Youth Action Team roadshow at The Robert Burns Academy

Youth Action Team Roadshow

Vibrant Communities, in partnership with Education Services and Community Planning Partners, have been running Youth Action Team (YAT) roadshows in secondary schools across East Ayrshire. 

The roadshows, which have been designed for young people from S1, include seven workshops that target specific dangers faced by our young people and also issues that affect our communities more widely, including antisocial behaviour.

Police Scotland led on the antisocial behaviour workshops, with each secondary school campus cop helping our young people to understand the impact of certain behaviours and encouraging them to be responsible citizens.

Scottish Fire and Rescue were on hand to deliver workshops on deliberate fire raising and water safety, while the NHS delivered two workshops on alcohol and drug awareness, and the health impact of vaping and smoking. Vibrant Communities led two workshops – peer pressure and stigma and mental health awareness with their Youth Work partners - Barnardo’s and Yipworld; and Yipworld also delivered a youth mini skills workshop that helped build the confidence of our young people through accessing local activities and clubs.

Councillor Douglas Reid, Leader of the Council attended the roadshow at The Robert Burns Academy with Councillor Maureen McKay, Councillor Neill Watts and Linda McAulay-Griffiths, Chief Education Officer and Head of Education.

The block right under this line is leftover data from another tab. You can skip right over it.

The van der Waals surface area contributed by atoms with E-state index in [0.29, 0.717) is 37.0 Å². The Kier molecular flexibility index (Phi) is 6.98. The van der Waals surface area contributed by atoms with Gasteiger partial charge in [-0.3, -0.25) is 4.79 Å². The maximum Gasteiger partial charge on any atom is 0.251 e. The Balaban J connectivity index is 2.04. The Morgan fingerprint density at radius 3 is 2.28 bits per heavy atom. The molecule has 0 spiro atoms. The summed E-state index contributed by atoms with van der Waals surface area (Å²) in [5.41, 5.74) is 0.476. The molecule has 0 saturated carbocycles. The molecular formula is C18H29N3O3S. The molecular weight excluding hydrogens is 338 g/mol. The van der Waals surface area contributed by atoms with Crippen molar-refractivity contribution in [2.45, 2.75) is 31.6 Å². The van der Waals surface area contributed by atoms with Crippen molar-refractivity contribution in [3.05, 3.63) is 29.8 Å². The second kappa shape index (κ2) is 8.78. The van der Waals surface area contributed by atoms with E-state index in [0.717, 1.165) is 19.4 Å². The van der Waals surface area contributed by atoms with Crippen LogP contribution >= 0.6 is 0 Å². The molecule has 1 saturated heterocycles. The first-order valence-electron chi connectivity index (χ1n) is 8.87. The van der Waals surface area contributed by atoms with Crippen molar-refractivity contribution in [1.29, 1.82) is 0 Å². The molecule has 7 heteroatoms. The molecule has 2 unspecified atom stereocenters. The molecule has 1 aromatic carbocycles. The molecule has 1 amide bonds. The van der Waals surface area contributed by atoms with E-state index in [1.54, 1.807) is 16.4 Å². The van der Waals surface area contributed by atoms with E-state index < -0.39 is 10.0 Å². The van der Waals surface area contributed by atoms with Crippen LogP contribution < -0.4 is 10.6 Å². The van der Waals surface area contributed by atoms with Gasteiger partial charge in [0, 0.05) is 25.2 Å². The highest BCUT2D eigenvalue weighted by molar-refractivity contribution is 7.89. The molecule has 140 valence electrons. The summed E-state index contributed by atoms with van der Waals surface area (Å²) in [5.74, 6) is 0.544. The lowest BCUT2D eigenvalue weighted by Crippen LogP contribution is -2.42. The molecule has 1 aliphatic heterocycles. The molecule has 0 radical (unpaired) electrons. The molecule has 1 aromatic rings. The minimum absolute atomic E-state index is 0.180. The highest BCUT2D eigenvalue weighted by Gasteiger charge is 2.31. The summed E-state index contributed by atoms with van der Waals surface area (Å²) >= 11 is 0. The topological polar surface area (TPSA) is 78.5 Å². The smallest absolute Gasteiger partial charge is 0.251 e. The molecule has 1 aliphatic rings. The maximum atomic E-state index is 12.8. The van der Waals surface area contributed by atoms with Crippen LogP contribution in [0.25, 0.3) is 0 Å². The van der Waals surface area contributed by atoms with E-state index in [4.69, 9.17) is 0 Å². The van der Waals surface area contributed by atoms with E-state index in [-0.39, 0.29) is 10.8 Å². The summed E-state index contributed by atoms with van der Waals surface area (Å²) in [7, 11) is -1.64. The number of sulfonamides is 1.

Councillor Reid said: “I welcomed the opportunity to attend the Youth Action Team roadshow at The Robert Burns Academy and view the workshops that were being led by Vibrant Communities and our partners, including Police Scotland, the NHS, Barnardo’s and Yipworld.

“It is important that we engage with young people from S1 before summer to reinforce safety messages, to also listen to their concerns and respond to issues that are worrying them.

“Peer pressure has a significant impact on our young people. I am sure we can all remember a time when we were ‘encouraged’ to do something by our friends, which is why it is important to have frank and open discussions with our young people. We want them to think about and understand the impact their choices may have on themselves, their futures, their families and the wider community.

“It is also important that we recognise that this isn’t something the Council, Education or Police Scotland can tackle on their own and that we need to work closely with all our Community Planning partners and partner organisations for the benefit of our young people and our communities.”